Fortunately, there are numerous options to strengthen these trust funds by boosting revenue, adjusting spending and benefits, or more efficiently paying for health care and infrastructure. Thoughtful reforms can strengthen retirement security for vulnerable beneficiaries, accelerate economic growth, lower overall health care costs, and further improve these important programs. Candidates could put forward specific proposals, discuss their preferred elements for a reform plan, or support a commission or other process to facilitate reforms. Regardless of the approach, it is critical that candidates promise to address the looming insolvency of these trust funds.

Propose Solutions to Address Major Expiring Provisions

Regardless of their own agenda, the next President will need to address several expiring provisions shortly after taking office or winning reelection. On October 1, 2025, the discretionary spending caps enacted through the Fiscal Responsibility Act will expire. Just a few months later, on January 1, 2026, most individual income tax provisions in the Tax Cuts and Jobs Act (TCJA) of 2017 will expire, as will expanded Affordable Care Act premium subsidies.

Simply extending all these expiring tax and health provisions would cost nearly $4 trillion through FY 2035 and could increase the national debt by more than 10 percent of GDP after ten years. Yet, letting all of these policies expire may not prove politically viable, nor would it represent the ideal policy path. Failing to extend discretionary spending caps, meanwhile, would open the door to dramatic increases in both defense and nondefense appropriations.

Given that the winner of the 2024 presidential election will have to address these expirations very early in their term, candidates should be clear and upfront about how they intend to do so. This should include discussing how they plan to reform or modify any expiring provisions, identifying which provisions they hope to extend and which they plan to let expire, and specifying how they plan on paying for any extensions. Candidates should be clear with voters about whether they favor extending discretionary spending caps past FY 2025 and how much they support spending on defense and nondefense priorities.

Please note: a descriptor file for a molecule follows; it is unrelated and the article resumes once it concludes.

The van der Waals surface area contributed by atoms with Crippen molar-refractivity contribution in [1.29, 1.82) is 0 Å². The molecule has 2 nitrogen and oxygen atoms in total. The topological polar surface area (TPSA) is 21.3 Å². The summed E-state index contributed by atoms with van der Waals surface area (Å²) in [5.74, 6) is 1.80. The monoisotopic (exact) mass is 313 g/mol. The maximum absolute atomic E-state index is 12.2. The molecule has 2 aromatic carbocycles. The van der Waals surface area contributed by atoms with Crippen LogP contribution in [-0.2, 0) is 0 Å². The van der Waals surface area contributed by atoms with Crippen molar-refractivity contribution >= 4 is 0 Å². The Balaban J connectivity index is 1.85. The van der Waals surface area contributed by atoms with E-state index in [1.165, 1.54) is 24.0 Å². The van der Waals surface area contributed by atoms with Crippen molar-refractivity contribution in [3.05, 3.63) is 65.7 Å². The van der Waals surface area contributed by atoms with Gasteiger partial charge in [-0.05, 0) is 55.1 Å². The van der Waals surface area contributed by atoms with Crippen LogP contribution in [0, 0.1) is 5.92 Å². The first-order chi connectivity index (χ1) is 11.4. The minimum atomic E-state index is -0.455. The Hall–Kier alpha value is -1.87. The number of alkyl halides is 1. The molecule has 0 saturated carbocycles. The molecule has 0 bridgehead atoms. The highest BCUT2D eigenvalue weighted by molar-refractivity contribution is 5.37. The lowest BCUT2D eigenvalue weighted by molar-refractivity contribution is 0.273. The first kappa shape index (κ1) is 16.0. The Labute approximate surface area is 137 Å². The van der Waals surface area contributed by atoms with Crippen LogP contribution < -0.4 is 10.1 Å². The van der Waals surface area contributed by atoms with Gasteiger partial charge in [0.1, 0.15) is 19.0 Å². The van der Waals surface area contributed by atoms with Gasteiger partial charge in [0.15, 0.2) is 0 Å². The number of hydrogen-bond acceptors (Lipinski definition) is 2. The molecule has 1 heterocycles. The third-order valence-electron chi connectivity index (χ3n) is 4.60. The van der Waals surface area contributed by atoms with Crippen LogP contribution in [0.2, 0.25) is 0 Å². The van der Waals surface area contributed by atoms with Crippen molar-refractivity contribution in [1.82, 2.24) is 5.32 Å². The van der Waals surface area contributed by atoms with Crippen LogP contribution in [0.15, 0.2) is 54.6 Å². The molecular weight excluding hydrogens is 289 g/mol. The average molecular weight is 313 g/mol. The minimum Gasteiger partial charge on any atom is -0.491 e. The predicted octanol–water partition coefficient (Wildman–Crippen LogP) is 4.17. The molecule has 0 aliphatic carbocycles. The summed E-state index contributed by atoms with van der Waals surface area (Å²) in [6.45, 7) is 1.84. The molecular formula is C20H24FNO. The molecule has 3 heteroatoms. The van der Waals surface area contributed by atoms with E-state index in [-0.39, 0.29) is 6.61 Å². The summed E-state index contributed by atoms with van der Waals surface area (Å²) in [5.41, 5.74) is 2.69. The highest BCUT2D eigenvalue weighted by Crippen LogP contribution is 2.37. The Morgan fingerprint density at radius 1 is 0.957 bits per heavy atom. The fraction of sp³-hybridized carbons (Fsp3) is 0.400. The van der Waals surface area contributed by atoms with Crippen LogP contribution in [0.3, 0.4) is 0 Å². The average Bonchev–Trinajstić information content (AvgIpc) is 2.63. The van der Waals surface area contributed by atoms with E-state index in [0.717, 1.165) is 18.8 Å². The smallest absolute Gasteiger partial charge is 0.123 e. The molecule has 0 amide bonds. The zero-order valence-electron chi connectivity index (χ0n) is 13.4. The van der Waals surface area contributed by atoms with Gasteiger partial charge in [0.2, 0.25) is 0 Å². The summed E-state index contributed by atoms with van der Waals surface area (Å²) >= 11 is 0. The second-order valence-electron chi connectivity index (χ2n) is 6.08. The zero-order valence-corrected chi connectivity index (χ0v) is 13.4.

Two of our interactive tools, Build Your Own Tax Extensions and Build Your Own Discretionary Budget, allow users to design a policy path forward and estimate the impact on the budget.

Use Honest Numbers and Do Not Perpetuate Budget Myths

Too often, political leaders rely on rosy economic scenarios or magical thinking to claim they are being fiscally responsible. These promises are not workable and lead to a loss of trust in our political leaders.

Candidates should describe their own policies using the most accurate numbers and the most objective analysis available. When possible, they should rely on reputable sources like the Congressional Budget Office, the Joint Committee on Taxation, or the various outside organizations that are regularly trusted to model policy.

In all cases, candidates should avoid intentionally understating costs or revenue losses and overstating savings or revenue gains to make their plans appear more responsible. They should also avoid relying on excessively rosy economic growth assumptions, timing games, or other gimmicks designed to hide the true cost of (or enhance the true savings from) their proposals.

Candidates should also avoid perpetuating misleading budget myths, for example by claiming they can fix the debt solely by growing the economy, cutting foreign aid, and going after tax cheats, or by pretending the U.S. can borrow without consequence. These types of myths give voters a misleading impression of the challenges the country faces and make it harder for serious policymakers to govern.

To help keep candidates honest, US Budget Watch 2024 will independently score their proposals, release a voters’ guide to budget myths, and fact check candidates on their fiscal claims. We believe voters will reward candor and will work to help them separate fact from fiction.


We have reached an urgent moment in fiscal policy in which failing to address our large and rising debt threatens our economy, our standard of living, our national security, and our role in the world.

It is true that fiscal irresponsibility is easier than fiscal responsibility. But it is also reckless pandering, short-sighted, and harms the American people. 

A truly fiscally responsible candidate will be honest about the fiscal problems facing the country, make deficit reduction a top priority, put forward specific proposals to reduce debt and pay for new initiatives, refrain from taking solutions off the table, have a plan to deal with the looming insolvency of major trust funds, propose solutions to address major expiring provisions, and use honest numbers while avoiding perpetuating budget myths.

Voters have a role to play here too. Fiscal responsibility isn’t the easiest topic to discuss on the campaign trail because it inherently involves tradeoffs. Voters can help support fiscally responsible candidates by showing healthy skepticism of grandiose promises, questioning candidates on how they would pay for their proposals, and demonstrating their willingness to support policies that involve raising taxes or reducing benefits or services for the benefit of the collective good.

Voters, activists, journalists, and others should demand that candidates explain how they plan on implementing their policy platforms while simultaneously putting debt on a sustainable, downward path. They should send a clear signal that fiscal responsibility isn’t just something candidates can pay lip service to, but rather something that will determine who earns their vote.